The word “impression” has come into common usage in Living History to mean the person/role/time we try to depict and share with the public. It is rooted in an older usage by Civil War reenactors and living history interpreters at historic sites that do an impression of specific people, talking about them in the first person like an actor.
As modern living historians depicting people, many of whom are still alive, we do not address the public in first person but as guides to the history and a “model” of the soldier rather than a specific person
Hampshire Regiment Soldier 1944 – Northwest Europe
While we have other impressions, this one is our primary one. By this time the British Army had reached the culmination of technology and technique it had been trying to achieve since rearmament in 1937. Improvements to uniforms and equipment had been in development before the first shots of the war but with limited war economy the United Kingdom would only realize this modernity by 1944 and 1945. As a result, the troops that would come ashore on June 6th would be a sight different than those that came over to man the line in 1940.
Though WWI style Service Dress was being rapidly replaced in 1939, many soldiers would go through this transition already in France. The new uniform focused on mobility, practicality, and most importantly, cost. The new Battle Dress Uniform would be standard issue for all British soldiers. It proved resilient if inelegant. Economy patterns with exposed plastic buttons were made, but the standard pattern would remain in majority throughout the war. The cap would go through changes in 1943 and 1944, the finer wool field service cap (side cap) would be replaced with the General Service cap (1). While disliked by the soldiers for its deflated appearance it could be made of the same wool as the uniform and stayed on ones head better during non-combat work.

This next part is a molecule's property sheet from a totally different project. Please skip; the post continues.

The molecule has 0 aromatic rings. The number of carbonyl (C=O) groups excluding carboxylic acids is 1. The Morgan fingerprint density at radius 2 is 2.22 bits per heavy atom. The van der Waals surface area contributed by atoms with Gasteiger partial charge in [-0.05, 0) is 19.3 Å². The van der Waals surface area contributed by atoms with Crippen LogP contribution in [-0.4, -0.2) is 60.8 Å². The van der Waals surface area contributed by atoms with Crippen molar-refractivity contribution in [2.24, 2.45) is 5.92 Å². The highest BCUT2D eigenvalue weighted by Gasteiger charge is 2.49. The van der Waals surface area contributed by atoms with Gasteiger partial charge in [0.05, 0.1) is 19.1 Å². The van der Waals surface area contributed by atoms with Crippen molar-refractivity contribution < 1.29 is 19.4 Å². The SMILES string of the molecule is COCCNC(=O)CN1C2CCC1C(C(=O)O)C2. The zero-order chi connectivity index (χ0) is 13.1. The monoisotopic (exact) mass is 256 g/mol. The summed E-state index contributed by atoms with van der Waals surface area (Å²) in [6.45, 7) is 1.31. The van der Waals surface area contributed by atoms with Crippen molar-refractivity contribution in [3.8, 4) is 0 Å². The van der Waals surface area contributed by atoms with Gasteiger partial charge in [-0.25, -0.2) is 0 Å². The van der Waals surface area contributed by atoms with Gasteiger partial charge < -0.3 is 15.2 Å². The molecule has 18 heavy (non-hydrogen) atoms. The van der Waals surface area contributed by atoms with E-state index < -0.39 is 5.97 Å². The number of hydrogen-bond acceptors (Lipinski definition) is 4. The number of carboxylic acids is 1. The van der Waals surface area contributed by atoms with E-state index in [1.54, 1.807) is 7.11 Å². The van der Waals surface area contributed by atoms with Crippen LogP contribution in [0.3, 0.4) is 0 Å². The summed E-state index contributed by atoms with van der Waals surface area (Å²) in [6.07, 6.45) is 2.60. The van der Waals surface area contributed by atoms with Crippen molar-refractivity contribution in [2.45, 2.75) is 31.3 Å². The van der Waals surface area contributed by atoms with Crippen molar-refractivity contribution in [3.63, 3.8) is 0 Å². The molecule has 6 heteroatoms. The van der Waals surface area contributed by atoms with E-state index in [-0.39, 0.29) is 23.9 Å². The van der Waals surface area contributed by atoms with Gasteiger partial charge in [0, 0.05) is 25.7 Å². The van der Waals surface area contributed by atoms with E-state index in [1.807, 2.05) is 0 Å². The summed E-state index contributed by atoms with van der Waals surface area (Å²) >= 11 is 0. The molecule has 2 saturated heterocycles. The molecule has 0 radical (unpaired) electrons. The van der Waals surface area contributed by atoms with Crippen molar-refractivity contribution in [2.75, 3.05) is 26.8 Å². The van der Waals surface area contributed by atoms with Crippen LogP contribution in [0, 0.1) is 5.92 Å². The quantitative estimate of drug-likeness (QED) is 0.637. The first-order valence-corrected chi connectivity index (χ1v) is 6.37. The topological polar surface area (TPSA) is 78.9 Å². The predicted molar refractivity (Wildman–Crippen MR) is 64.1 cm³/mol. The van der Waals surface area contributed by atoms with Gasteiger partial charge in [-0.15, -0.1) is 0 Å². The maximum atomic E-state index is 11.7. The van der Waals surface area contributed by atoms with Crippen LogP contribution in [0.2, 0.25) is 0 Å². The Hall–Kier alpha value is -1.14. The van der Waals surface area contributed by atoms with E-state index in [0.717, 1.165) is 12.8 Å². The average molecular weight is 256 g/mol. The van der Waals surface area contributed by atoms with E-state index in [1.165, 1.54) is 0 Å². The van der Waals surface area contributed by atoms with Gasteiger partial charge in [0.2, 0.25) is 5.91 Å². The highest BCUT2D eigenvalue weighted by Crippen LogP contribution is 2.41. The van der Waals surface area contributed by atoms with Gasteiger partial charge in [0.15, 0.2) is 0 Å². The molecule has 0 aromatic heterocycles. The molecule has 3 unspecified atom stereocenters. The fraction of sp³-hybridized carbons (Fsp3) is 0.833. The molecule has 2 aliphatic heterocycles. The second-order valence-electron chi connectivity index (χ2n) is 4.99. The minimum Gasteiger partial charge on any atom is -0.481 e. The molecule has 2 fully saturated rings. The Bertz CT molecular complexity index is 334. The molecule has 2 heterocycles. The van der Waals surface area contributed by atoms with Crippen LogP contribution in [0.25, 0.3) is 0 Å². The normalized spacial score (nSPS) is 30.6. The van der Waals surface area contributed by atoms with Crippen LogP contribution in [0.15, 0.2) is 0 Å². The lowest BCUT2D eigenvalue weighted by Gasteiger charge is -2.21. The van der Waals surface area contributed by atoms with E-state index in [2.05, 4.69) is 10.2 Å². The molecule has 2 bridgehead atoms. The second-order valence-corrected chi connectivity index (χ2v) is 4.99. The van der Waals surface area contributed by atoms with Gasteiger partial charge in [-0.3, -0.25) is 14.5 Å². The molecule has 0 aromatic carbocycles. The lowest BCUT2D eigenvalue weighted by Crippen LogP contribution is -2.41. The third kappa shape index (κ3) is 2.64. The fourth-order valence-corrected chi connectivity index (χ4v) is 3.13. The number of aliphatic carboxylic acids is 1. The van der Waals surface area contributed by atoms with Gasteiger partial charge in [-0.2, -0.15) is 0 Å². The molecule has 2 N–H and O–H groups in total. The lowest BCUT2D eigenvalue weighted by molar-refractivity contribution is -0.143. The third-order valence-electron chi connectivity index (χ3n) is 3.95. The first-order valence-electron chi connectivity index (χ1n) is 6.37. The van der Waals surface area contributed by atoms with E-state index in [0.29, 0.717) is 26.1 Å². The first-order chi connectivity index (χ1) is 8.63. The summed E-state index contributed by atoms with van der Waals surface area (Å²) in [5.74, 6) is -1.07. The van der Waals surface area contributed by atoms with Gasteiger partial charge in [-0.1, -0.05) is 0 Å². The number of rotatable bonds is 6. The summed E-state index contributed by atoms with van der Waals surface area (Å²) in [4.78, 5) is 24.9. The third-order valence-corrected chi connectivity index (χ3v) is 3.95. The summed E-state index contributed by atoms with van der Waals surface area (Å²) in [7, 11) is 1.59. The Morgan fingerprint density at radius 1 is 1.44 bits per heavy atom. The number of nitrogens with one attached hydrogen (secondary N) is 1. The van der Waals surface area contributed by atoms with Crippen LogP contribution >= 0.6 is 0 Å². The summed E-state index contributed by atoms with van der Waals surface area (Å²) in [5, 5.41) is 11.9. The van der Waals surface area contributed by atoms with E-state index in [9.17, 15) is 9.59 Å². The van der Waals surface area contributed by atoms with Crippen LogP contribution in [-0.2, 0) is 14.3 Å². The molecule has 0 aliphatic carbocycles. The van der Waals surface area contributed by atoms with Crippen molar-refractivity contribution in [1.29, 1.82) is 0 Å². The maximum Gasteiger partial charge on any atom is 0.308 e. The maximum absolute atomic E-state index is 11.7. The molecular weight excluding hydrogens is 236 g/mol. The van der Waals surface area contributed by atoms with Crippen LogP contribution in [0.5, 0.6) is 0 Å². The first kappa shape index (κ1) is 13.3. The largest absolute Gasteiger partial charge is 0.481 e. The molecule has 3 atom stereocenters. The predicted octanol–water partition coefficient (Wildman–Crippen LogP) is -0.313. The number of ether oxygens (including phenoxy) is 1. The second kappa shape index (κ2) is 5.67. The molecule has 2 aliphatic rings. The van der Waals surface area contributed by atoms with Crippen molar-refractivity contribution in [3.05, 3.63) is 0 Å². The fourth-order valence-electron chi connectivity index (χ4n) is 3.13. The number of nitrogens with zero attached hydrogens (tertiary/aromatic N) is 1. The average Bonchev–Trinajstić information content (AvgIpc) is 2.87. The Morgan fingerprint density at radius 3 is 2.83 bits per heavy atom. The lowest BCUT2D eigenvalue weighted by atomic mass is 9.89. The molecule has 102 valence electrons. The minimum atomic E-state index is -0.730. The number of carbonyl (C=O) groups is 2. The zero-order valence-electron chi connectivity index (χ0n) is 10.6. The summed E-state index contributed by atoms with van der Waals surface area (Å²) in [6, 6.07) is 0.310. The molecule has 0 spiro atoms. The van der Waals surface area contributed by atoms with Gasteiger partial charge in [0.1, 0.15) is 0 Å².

Like the uniform, a new equipment set was laid out in 1937. It would have two main objectives. Firstly it would be more modular and clean than the bulky WWI Pattern 08 gear. Secondly it would make the soldier part of the Bren support system.
To achieve this modular cleanliness the small pack could be taken off separate from the rest of the kit and accessed on the go. Initially it would contain the water bottle and extra personal ammunition. Freeing the universal pouches to contain more bren magazines for the section gunner. Also a spade type shovel was developed to mimic continental armies.
Field use would almost immediately reverse much of this concept. The water bottle was put back on the belt, the shovel discarded for the WWI style pick and helve.
The concept of prioritizing Bren ammunition would remain however. The universal pouches meant every man in the section would bring bren magazines to the fight and keep these critical light machine guns firing in support of the section.
One of the last elements to change would be the helmet. The Mk II helmet developed between the wars, while much like its WWI Mk I counterpart, is simpler and cheaper to produce, also being safer to wear with a finished rim. An improved Mk III helmet was in development and deployment but was so late many units wore the Mk II through the end of the war, the 1st Hampshires among them.
Color is a key aspect of time and place. The British army had long sealed and colored its kit. The white clay of leather gear gave way to colored clay mixtures rubbed into the cotton web gear. This product, colloquially known as Blanco, was used to seal, clean and waterproof the cotton. as well as give a consistent color. Early in the war a bright leafy green was used, a khaki or even white used in the desert. By 1944, a forest green color known as KG No. 3 would be universal across most troops operating in NW Europe.
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